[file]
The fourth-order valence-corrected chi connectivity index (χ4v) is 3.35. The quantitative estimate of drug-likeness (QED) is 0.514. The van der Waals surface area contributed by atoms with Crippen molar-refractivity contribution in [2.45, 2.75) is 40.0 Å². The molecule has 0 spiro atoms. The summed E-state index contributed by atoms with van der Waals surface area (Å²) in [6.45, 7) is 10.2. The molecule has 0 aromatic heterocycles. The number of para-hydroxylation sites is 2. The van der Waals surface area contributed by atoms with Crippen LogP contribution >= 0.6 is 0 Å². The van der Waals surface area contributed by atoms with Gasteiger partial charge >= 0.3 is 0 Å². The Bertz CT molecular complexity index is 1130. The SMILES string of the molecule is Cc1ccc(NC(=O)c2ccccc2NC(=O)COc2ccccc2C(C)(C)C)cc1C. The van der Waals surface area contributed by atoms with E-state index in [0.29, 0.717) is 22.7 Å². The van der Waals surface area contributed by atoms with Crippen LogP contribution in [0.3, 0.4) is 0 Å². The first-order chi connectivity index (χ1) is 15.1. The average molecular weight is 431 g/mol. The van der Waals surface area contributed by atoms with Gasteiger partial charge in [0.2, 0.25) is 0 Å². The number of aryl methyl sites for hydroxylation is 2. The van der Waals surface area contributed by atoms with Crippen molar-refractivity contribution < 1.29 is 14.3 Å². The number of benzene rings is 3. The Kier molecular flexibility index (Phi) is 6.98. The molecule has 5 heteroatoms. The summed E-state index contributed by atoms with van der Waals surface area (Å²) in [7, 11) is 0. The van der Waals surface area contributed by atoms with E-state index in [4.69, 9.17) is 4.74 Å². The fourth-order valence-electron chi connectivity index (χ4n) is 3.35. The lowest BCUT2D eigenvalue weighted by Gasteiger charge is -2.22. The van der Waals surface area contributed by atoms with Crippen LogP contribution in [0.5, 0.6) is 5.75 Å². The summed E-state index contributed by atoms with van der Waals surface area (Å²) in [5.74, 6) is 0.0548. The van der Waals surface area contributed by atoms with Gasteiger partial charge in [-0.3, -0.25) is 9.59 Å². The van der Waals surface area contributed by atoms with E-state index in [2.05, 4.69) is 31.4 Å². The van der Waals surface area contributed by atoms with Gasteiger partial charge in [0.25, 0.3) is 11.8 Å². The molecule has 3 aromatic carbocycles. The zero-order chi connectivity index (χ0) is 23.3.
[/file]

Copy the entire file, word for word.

The fourth-order valence-corrected chi connectivity index (χ4v) is 3.35. The quantitative estimate of drug-likeness (QED) is 0.514. The van der Waals surface area contributed by atoms with Crippen molar-refractivity contribution in [2.45, 2.75) is 40.0 Å². The molecule has 0 spiro atoms. The summed E-state index contributed by atoms with van der Waals surface area (Å²) in [6.45, 7) is 10.2. The molecule has 0 aromatic heterocycles. The number of para-hydroxylation sites is 2. The van der Waals surface area contributed by atoms with Crippen LogP contribution >= 0.6 is 0 Å². The van der Waals surface area contributed by atoms with Gasteiger partial charge >= 0.3 is 0 Å². The Bertz CT molecular complexity index is 1130. The SMILES string of the molecule is Cc1ccc(NC(=O)c2ccccc2NC(=O)COc2ccccc2C(C)(C)C)cc1C. The van der Waals surface area contributed by atoms with E-state index in [0.29, 0.717) is 22.7 Å². The van der Waals surface area contributed by atoms with Crippen LogP contribution in [0.3, 0.4) is 0 Å². The first-order chi connectivity index (χ1) is 15.1. The average molecular weight is 431 g/mol. The van der Waals surface area contributed by atoms with Gasteiger partial charge in [0.2, 0.25) is 0 Å². The number of aryl methyl sites for hydroxylation is 2. The van der Waals surface area contributed by atoms with Crippen molar-refractivity contribution < 1.29 is 14.3 Å². The number of benzene rings is 3. The Kier molecular flexibility index (Phi) is 6.98. The molecule has 5 heteroatoms. The summed E-state index contributed by atoms with van der Waals surface area (Å²) in [7, 11) is 0. The van der Waals surface area contributed by atoms with E-state index in [4.69, 9.17) is 4.74 Å². The fourth-order valence-electron chi connectivity index (χ4n) is 3.35. The lowest BCUT2D eigenvalue weighted by Gasteiger charge is -2.22. The van der Waals surface area contributed by atoms with Crippen LogP contribution in [0.5, 0.6) is 5.75 Å². The summed E-state index contributed by atoms with van der Waals surface area (Å²) in [5.74, 6) is 0.0548. The van der Waals surface area contributed by atoms with Gasteiger partial charge in [-0.3, -0.25) is 9.59 Å². The van der Waals surface area contributed by atoms with E-state index in [2.05, 4.69) is 31.4 Å². The van der Waals surface area contributed by atoms with Gasteiger partial charge in [0.25, 0.3) is 11.8 Å². The molecule has 3 aromatic carbocycles. The zero-order chi connectivity index (χ0) is 23.3.